Hamann: A lot of good interceptions but his passing wasn’t up to his usual standards. 6
Petrov: Some good combination play despite being more tightly marked than the Cup game. He could show a little more courage in defence though. 7
Elano: Some nice touches in the first but faded in the face of West Ham’s physical challenge. 6
Bianchi: Worked hard up front, but went down a little too easily, forgetting to get up quickly enough. 6
Fernandes: Good workrate. Passed up the opportunity to shoot in a good position. 6
Geovanni: Inventive and hard working. 7
Garrido: No real impact. 6

Phil Banerjee <Phil.banerjee(at)>


“Can we play you every week” we often sing but it was the third times in two weeks for the Hammers. This was the return leg of our first Premiership game of the Sven era that so amazed those of us that were there that day. It was the now familiar line-up that might be described as 4-1-3-1-1, with Elano in the advanced midfield position behind Bianchi. Corluka, after his excursions into midfield, was returned to the back four.

The cup replay had been a largely tedious affair but this game opened brightly when, after 5 minutes, Vassell received the ball in space but, as so often seems to happen with him, failed to keep it under control. A couple of minutes later it was West Ham’s turn to attack and Richard Dunne did really well to win a crucial tackle on the edge of the area. However, he undid all that good work when he inexplicably played the ball straight to Mark Noble. He played it out to Ljungberg who put an early low ball into Carlton Cole who had his back to goal. It didn’t look overly dangerous but Cole did well to hook the ball towards goal, where it crept past a startled Joe Hart for their first strike against us in a good few games.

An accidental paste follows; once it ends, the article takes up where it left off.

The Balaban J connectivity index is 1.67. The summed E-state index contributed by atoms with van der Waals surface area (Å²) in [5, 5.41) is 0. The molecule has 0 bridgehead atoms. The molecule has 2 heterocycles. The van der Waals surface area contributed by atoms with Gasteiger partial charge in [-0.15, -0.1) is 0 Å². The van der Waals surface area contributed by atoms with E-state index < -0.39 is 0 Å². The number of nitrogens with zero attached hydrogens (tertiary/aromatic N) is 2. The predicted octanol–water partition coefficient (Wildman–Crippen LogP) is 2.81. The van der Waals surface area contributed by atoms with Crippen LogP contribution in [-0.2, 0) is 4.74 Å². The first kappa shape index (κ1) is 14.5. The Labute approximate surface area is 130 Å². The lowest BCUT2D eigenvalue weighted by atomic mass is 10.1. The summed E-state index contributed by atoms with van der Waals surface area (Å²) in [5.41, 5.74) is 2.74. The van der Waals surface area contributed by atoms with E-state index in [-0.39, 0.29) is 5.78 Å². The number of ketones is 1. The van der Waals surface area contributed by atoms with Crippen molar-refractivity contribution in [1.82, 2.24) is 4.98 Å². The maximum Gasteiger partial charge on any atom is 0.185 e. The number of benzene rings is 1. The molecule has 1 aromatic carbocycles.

City went straight after an equaliser and a Petrov free-kick hit the wall at went for a corner. The corner was cleared only as far as Hamann but his shot from a good position was woeful. At the other end City struggled to clear a West Ham corner as Hart fumbled although it did look as though the ball had been kicked from his hands. In a free flowing game, Corluka came through from the back but just pushed the ball too far ahead when a good touch would have given him some options.

On 16 minutes, City forced one corner, then another, which was cleared out to the City right. Petrov swung a great ball in and Vassell bundled it in for the equaliser. City were starting to get into their stride now and Petrov picked the ball up deep then surged forward, only to dally just outside the box and lose it. Then it was time for some Elano magic as he played a great ball up to Bianchi. The pass was so good that it allowed Bianchi to twist past his marker but then he tried and failed miserably to lob Green.

Ball and Petrov then combined well but Neill hacked down the winger and received a yellow card for his trouble. Elano produced a wonderful pass to Petrov that was hit slightly too long and was put out for a throw. From that Ireland had a couple of chances but failed to put either away. He was nearly in again as Petrov beat Neill and played the ball to Hamann but his pass to Ireland, who was free on the right, was over-hit. City then put themselves under pressure in defence, not for the first time, and Hart had to race out, grabbing the ball just inside the area. However, they came to life for the last few minutes of the first half with Bianchi failing to make use of the ball in a good position with Richards clear on his left. Another couple of promising moves also broke down as the result of poor passes from Hamann and Ireland. It had been a good first half for City in general although the spark and rhythm of that first game at Upton Park were never really apparent.